I have been going to the Castle, Tampa’s gothic and industrial music nightclub, in its various iterations, since I was a teenager. No matter how long I would move away for, it would always be here when I returned. Over the years, I was able to compare it experientially with all sorts of clubs, from Sanctuary in Salt Lake City to Warsaw in Miami to Berghain in Berlin and scads of “rave-themed” house parties in Antwerp and Brussels.

This past year I haven’t gone out as much in general, but I still met up with longtime friends on Mondays once in a while. We wouldn’t set up a date or anything, you’d just show up and some of the crew would be there. Attendance has been down on Mondays and while Ybor-City-in-the-Nineties legacies like the Senator and Theo Wujcik still make the scene regularly, eventually, the world will move on. It’s sad in a way to think of this last vestige of the once incredible Tampa Bay electronic music scene, which at one time including rotating DJ nights at Rene’s, Empire, Trax, Palladium, Club Detroit, Masquerade, and pop-ups at Act IV and other places (not counting London Victory Club, which began it all) falling into history but … I was really happy that the Castle has made so many attempts to keep up to date with electro and added lots of cool newish elements to its rotations, particularly in the music video department, mixing in Ladytron, Interpol, Cut Copy and Presets to the “hits.”

The last night I went to the Castle, I was braced to be a little disappointed, since I’m one of the people who actually prefers the new material to, you know, the entire Hacienda playlist from 1987. But actually it was just perfect. My friends were there, it wasn’t too crowded with glowstickers, and there was a lot of room to dance, yet it wasn’t empty. I don’t know if I will see the Castle again but this was a good way to remember it if I don’t.

The Castle

The Wilhelmine Insurgency

dem bayerischen Heere zum Ruhme

dem bayerischen Heere zum Ruhme

The Wilhelmine Insurgency

Franz Marc’s metaphysical visions were never far from him, occurring in “Two Paintings” in the confident statement, “What appears spectral today will be natural tomorrow.”[1] This sentence is in several respects characteristic not only of Marc but of that short period in European thought that runs from 1902 to 1914. It was the period in which Henri Bergson’s élan vital, and philosophical ideas about the confusion of immediate subjective experience, uncategorized and uncategorizable, became commonplace. As was the case with Wilhelm Worringer’s concepts, this discussion spread quickly into artistic and literary circles especially in France and in England but also in Germany. The rejection of scientific optimism touched a nerve. At the beginning of the 20th Century this was a mood that had been encouraged by the rapid introduction of new styles in painting, sculpture, and the applied arts that had accompanied each of the recent splits in the German art world, with one “Secession” leading to another, and with the “advanced” artists of one decade often becoming the reactionaries of the next. Throughout the 19th Century — especially in France — artists had been rebelling against the established academies and official salons and had looked for new ways of showing their work in rival salons des refusés.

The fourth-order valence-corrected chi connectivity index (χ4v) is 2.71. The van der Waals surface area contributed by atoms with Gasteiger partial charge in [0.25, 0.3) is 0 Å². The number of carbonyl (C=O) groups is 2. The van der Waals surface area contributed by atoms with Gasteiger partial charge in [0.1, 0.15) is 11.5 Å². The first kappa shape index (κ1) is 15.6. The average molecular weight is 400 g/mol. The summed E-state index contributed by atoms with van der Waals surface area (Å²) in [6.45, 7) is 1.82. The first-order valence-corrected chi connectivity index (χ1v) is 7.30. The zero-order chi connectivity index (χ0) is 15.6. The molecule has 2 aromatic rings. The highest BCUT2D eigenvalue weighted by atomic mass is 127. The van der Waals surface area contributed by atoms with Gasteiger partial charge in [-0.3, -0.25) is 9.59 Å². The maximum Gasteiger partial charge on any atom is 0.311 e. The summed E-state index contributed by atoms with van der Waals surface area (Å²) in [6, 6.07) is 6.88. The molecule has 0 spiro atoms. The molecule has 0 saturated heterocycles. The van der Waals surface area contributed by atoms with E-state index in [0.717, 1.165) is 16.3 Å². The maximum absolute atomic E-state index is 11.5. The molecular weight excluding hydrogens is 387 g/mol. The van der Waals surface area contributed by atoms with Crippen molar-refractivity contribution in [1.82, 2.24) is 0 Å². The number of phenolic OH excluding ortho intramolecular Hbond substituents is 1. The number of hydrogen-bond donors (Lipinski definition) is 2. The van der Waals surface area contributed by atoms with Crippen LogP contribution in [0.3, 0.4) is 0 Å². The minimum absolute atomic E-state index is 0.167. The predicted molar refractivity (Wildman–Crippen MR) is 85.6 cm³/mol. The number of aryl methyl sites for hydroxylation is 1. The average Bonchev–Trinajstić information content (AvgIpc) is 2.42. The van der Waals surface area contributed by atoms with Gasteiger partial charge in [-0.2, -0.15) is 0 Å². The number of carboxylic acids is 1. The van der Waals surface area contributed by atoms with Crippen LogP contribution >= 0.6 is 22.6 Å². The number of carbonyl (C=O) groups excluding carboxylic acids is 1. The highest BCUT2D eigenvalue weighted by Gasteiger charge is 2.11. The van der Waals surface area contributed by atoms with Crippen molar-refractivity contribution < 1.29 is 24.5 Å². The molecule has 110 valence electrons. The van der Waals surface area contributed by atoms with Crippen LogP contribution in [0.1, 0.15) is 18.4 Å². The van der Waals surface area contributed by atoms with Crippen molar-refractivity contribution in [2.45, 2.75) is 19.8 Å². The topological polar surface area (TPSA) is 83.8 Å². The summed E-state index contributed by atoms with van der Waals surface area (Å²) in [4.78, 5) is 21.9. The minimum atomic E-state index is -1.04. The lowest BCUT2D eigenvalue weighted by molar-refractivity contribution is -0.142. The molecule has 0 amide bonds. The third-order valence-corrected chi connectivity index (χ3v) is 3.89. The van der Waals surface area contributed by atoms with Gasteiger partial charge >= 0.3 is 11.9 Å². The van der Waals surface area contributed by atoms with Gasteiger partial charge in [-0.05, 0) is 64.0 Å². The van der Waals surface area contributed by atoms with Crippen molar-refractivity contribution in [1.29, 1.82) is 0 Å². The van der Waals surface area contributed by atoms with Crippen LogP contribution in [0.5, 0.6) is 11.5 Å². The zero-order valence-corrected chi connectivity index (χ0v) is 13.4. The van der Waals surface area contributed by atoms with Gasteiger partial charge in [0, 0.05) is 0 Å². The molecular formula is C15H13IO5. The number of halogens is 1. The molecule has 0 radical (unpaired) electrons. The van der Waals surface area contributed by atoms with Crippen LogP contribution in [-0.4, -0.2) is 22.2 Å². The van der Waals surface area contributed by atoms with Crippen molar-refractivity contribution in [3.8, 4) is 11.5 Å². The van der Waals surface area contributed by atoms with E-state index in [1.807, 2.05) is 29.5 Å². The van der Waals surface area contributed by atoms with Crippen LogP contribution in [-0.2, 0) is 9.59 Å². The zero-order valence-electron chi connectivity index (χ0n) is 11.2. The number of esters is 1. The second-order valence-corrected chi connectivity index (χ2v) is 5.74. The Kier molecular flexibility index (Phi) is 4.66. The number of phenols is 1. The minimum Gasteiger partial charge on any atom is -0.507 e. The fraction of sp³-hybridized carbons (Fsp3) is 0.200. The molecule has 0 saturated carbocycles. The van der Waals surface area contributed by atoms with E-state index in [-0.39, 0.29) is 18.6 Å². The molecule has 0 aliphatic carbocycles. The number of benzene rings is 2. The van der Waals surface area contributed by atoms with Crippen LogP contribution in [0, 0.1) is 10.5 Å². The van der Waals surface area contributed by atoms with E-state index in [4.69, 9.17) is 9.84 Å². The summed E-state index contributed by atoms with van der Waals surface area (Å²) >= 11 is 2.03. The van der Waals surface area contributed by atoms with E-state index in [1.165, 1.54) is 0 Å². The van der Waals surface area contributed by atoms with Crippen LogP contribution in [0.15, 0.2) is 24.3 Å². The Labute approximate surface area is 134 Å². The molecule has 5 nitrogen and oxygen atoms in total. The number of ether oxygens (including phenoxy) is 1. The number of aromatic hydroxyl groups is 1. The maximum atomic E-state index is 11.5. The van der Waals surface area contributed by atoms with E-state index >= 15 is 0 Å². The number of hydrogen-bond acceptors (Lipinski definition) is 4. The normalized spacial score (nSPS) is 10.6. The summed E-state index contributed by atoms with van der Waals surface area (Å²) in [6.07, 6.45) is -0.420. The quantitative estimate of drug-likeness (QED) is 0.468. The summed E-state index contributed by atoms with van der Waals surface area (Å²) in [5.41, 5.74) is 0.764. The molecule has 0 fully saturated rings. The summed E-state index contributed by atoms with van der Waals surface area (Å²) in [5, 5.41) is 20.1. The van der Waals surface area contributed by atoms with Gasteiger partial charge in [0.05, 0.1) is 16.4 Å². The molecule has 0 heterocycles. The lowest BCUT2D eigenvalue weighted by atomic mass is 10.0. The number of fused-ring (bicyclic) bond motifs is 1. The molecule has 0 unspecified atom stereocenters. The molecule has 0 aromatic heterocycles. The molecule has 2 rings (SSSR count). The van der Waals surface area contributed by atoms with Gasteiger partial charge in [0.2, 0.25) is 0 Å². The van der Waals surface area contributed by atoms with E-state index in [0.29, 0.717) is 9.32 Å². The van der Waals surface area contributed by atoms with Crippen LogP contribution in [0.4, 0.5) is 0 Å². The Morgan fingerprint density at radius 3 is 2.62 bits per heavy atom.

In Germany by the end of the 1800s the situation had become dramatic. Many writers wondered about what was “German.” In the art world the question arose especially from the fact that, as Robin Lenman pointed out in an article preceding his book, Artists and Society in Germany, 1850-1914 (1997)[2], state and municipal patronage of the arts in Germany was on a particularly large scale, so that the relation of art to the state became of central importance for artists trying to make a living. Those artists who were not included, or who thought themselves inadequately represented in the large official exhibitions held in the major German cities, had economic as well as aesthetic reasons for creating new outlets for their work. As the painter Lovis Corinth remarked on joining the Munich Secession in 1892, “I had the instinctive sense that I could get ahead in this clique.”[3]

Akademie der Bildenden Künste München

Akademie der Bildenden Künste München

The first of these Secessions was that in Munich in 1892, the subject of a study by Maria Makela,[4] following to some extent the model of Peter Paret’s pioneering book of 1980 on the Berlin Secession. Similar movements were started in other German cities, for example Düsseldorf and Dresden. In Austria the Vienna Secession was founded in 1897.[5] Each of these movements had its own emphasis, but artists moved from one city to another. Many Munich artists went to Berlin at a time when the imperial capital seemed a richer and more dynamic place than Munich. In each center it had been the controversy over the showing of “foreign” art that had been one of the principal issues over which the split took place. The Munich Secession began by emphasizing naturalism in opposition to the sentimental scenes of Bavarian peasant life popular among local painters and patrons, but it too was protesting against the elaborate grandiose state portraits and history paintings of Franz von Lenbach and Anton von Werner, the director of the School of Fine Arts in Berlin.